Is it OK to Walk Outside?

Jodi Helmer
by Jodi Helmer
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Is it OK to Walk Outside?

The novel coronavirus, or COVID-19, has dominated headlines and the need to curb the transmission of the contagious virus, aka “flatten the curve,” is clear. However, terms like “social distancing” and “shelter-in-place” have led to some confusion: One of the biggest questions is whether venturing outside for a walk is still advisable (and allowed). The short answer is “yes, walking is allowed unless you (or someone in your household is sick), in which case you should stay home,” says Craig Janes, PhD, director of the school of public health at the University of Waterloo.

WHAT SOCIAL DISTANCING AND SHELTER-IN-PLACE MEAN FOR WALKS

Since the rules and regulations are rapidly changing, it’s always a good idea to check a reliable source such as the CDC website, but for now “you are mostly allowed to take a walk,” says Janes.

In many cities, like Seattle, Philadelphia, San Francisco, Chicago and Kansas City, local authorities have announced shelter-in-place orders (also called stay at home or safer at home orders) to prevent the spread of the coronavirus. This means you should only leave your home for essential needs such as going to the doctor or grocery shopping. However, outdoor exercise is still permitted provided you follow social distancing guidelines. The Centers for Disease Control and Prevention defines social distancing as maintaining a separation of six feet from other people.

In California, Santa Clara County Public Health noted an exemption to its shelter-in-place restrictions that residents may leave their homes, “to engage in outdoor activity, provided the individuals comply with Social Distancing Requirements … by way of example and without limitation, walking, hiking or running.”

In some places like France, there is a set distance where it’s acceptable to go for a walk or jog — 2KM or 1.2 miles from your home. In the UK, exercising is currently limited to once per day.

In Italy, which is under a country-wide lockdown, there are even tighter restrictions and you can now only take the dog for a walk within a 200-meter radius of your home. Otherwise, if you do not have a dog or an essential need to go outdoors, you must stay at home (except to go to the doctor or get groceries). If that’s the case and you need to get steps indoors, try these at-home options.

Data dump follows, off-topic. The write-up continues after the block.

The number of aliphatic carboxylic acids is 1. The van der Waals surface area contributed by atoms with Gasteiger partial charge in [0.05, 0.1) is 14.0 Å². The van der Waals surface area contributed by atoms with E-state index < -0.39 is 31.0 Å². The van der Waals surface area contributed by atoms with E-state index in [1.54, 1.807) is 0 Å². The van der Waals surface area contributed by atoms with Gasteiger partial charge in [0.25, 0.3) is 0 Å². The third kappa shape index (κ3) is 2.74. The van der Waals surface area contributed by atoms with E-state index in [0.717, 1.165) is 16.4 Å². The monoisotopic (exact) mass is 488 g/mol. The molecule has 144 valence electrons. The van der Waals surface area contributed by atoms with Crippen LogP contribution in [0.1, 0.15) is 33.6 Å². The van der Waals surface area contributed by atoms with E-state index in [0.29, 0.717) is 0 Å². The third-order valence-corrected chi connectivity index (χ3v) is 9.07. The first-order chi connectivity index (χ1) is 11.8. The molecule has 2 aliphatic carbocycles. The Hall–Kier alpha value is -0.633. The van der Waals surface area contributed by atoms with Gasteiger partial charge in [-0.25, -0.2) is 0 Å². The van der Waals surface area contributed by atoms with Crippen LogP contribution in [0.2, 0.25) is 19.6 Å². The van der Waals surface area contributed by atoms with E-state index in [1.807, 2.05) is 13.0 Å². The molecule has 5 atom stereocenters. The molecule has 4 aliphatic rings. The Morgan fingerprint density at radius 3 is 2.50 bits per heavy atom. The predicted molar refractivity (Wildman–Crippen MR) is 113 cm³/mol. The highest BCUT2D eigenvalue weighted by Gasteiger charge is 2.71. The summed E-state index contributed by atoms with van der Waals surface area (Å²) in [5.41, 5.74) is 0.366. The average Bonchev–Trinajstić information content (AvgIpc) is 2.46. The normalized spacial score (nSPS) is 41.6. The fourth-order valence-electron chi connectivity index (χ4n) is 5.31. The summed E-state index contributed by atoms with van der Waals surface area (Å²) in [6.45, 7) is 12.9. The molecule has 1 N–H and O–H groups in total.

HOW A WALK CAN BOOST YOUR HEALTH

“Being outside [on a walk] in the fresh air is good for your physical and mental well-being,” says Janes. Not only can it help you strengthen your heart, lungs and muscles, but it can also boost mood levels, increase energy levels and help alleviate depression.

What’s more, spending time in nature can be especially helpful during stressful life events, according to research published in the International Journal of Environmental Research and Public Health.

Even just a 10-minute walk can be beneficial for your health and it’s something the whole family can enjoy.

SAFETY TIPS TO KEEP IN MIND

Avoid popular walking routes in favor of less crowded alternatives and cross the street or offer a wide berth if another walker is also on the path. Your commitment to social distancing not only protects others who are out for their daily walks, but it could keep you safe, too.

It appears the virus can remain suspended in the air for about 30 minutes, according to new research published in the New England Journal of Medicine, which means walking past someone who sneezes or coughs could expose you to the virus.

Janes also warns that the virus can live on plastic and stainless steel so avoid the drinking from a water fountain and touching benches in the park. After you come home, be sure to wash your hands with warm soapy water for 20 seconds.

THE BOTTOM LINE

“It looks like we are going to be dealing with the virus for a while so the more we can think about staying healthy, the better,” says Janes. The health benefits of regular movement, including a daily walk, are one of the reasons the CDC lists regular exercise along with stretching and meditation as important strategies to manage stress and anxiety during the pandemic.

Whether you’re a beginner or more advanced, walking is an easily accessible and versatile form of exercise. “Just be careful, maintain distance from other walkers, avoid touching surfaces [outdoors], practice good hygiene and enjoy your walk,” says Janes.

About the Author

Jodi Helmer
Jodi Helmer

Jodi Helmer writes about health and wellness for publications like WebMD, AARP, Shape, Woman’s Day, Arthritis Today and Costco Connection among others. She often comes up with the best story ideas while hiking with her rescue dogs. You can read Jodi’s work or follow her on Twitter @helmerjodi.

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